In this installment we hear from Kyle Schlesinger & Jed Birmingham about their magazine Mimeo Mimeo. Needless to say, it’s a favorite at the shop.
1.) Who do you imagine your ideal reader to be?
Kyle Schlesinger: It is our hope that readers of Mimeo Mimeo will be newcomers to poetry, typography and artists’ books, as well as specialists in these fields. Theorists, practitioners and collectors in each of these domains might appreciate the grassroots nature of this independent magazine that has grown in scope and popularity since the beginning.
Jed Birmingham: Anybody who really wants to use it. I want Mimeo Mimeo to be like a Velvet Underground album in the 1960s. Not many people bought one but everybody who did, made something of the experience.
2.) How did your journal start?
KS: I had the idea of editing a periodical that would somehow reflect the three primary genres that Cuneiform Press publishes: poetry, artists’ books and typography. Jed sent me a great essay about Jeff Nuttall’s My Own Mag, and was very interested in how the magazine was shaping up. In fact, he had so many ideas, so much boundless energy, that I thought it would be wise to invite him to co-edit, and I’m very happy he accepted the invitation.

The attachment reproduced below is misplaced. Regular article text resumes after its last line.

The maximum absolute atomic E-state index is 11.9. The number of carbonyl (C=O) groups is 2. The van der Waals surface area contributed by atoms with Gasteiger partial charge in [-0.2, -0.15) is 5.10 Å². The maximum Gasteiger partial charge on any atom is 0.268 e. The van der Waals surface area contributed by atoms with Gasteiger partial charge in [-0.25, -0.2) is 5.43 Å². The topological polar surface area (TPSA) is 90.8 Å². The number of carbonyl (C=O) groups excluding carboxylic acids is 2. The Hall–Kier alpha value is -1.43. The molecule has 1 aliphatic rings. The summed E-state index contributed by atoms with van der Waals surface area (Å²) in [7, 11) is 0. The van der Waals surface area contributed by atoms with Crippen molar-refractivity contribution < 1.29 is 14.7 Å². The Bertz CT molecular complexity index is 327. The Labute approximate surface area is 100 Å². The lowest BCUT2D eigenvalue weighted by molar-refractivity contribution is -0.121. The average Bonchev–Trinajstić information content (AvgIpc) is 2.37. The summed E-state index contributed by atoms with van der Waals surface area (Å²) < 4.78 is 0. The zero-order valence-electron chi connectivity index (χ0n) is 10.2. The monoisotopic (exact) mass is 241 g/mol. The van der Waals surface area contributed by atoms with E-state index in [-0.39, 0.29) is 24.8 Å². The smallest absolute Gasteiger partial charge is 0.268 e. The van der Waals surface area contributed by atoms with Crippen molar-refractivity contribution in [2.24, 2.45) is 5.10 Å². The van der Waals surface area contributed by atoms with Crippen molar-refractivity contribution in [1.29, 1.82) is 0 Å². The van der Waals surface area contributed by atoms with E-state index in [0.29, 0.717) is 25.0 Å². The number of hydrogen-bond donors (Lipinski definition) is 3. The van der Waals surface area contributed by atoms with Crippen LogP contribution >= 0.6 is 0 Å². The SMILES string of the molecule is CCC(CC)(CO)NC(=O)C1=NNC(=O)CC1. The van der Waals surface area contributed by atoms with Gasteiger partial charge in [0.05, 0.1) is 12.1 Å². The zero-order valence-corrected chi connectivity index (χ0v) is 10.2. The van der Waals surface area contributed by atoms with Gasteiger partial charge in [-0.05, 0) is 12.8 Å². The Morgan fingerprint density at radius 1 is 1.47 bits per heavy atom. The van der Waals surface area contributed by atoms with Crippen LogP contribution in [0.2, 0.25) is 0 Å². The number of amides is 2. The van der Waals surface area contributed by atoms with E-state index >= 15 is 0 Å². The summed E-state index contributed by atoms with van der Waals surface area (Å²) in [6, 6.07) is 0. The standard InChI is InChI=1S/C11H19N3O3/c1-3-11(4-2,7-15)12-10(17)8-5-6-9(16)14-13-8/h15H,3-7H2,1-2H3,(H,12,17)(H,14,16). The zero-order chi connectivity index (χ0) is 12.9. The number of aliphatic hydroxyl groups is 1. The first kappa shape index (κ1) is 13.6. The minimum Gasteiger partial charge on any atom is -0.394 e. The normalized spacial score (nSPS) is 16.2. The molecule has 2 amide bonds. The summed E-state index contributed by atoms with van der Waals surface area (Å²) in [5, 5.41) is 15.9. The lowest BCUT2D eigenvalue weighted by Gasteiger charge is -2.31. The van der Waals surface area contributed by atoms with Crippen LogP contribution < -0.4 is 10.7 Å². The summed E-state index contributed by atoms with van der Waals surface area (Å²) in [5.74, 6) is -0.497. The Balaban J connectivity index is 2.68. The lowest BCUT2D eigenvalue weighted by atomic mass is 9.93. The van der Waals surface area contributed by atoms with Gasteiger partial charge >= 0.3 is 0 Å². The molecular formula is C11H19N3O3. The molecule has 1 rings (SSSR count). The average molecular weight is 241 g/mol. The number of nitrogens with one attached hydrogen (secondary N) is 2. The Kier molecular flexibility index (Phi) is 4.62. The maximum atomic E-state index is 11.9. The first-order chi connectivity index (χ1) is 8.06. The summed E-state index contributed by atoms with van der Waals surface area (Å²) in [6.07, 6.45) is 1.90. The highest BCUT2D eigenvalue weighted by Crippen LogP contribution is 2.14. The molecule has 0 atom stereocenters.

JB: Along with Mimeo Mimeo, I also co-edit RealityStudio.org, which is a website dedicated to William Burroughs. That site has a very strong focus on little magazines and the small press, because those are the Burroughs items I collect. Burroughs appeared in the last issue of Black Mountain Review, the “Beat” issue co-edited by Robert Creeley and Allen Ginsberg. I was preparing to write a short piece to support the cover images I had of the complete run of BMR and I came across Kyle’s article on Creeley’s Typography. I was absolutely blown away at his insights on printing and magazine design. I immediately wrote him what amounted to a fan letter and asked for copies of anything else he wrote. I provided him with links to RealityStudio. At the same time, I was working on an article on My Own Mag, which changed drastically and got much more sophisticated based on reading Kyle’s work and other articles he suggested. Kyle stated an interest in publishing that article and he outlined Mimeo Mimeo, which captured my attention because my collecting had moved away from just Burroughs and was focusing on publications of the Mimeo Revolution, not associated with Burroughs like Open Space, J, Set, TISH, and others. My images of and ideas on those publications did not quite fit on RealityStudio but were perfect for Mimeo Mimeo.
3.) What other journals do you imagine to be in the same aesthetic constellation as you?
KS: Journal of Artists’ Books(JAB), After Image and Fine Print are the three periodicals I had in mind when we started, and I was particularly interested in the fact that there was very little overlap between the three. I saw that there was a lot of value in publishing very specific articles within these disciplines while making a more radical editorial juxtaposition with the hope that each issue would make connections without becoming too vague.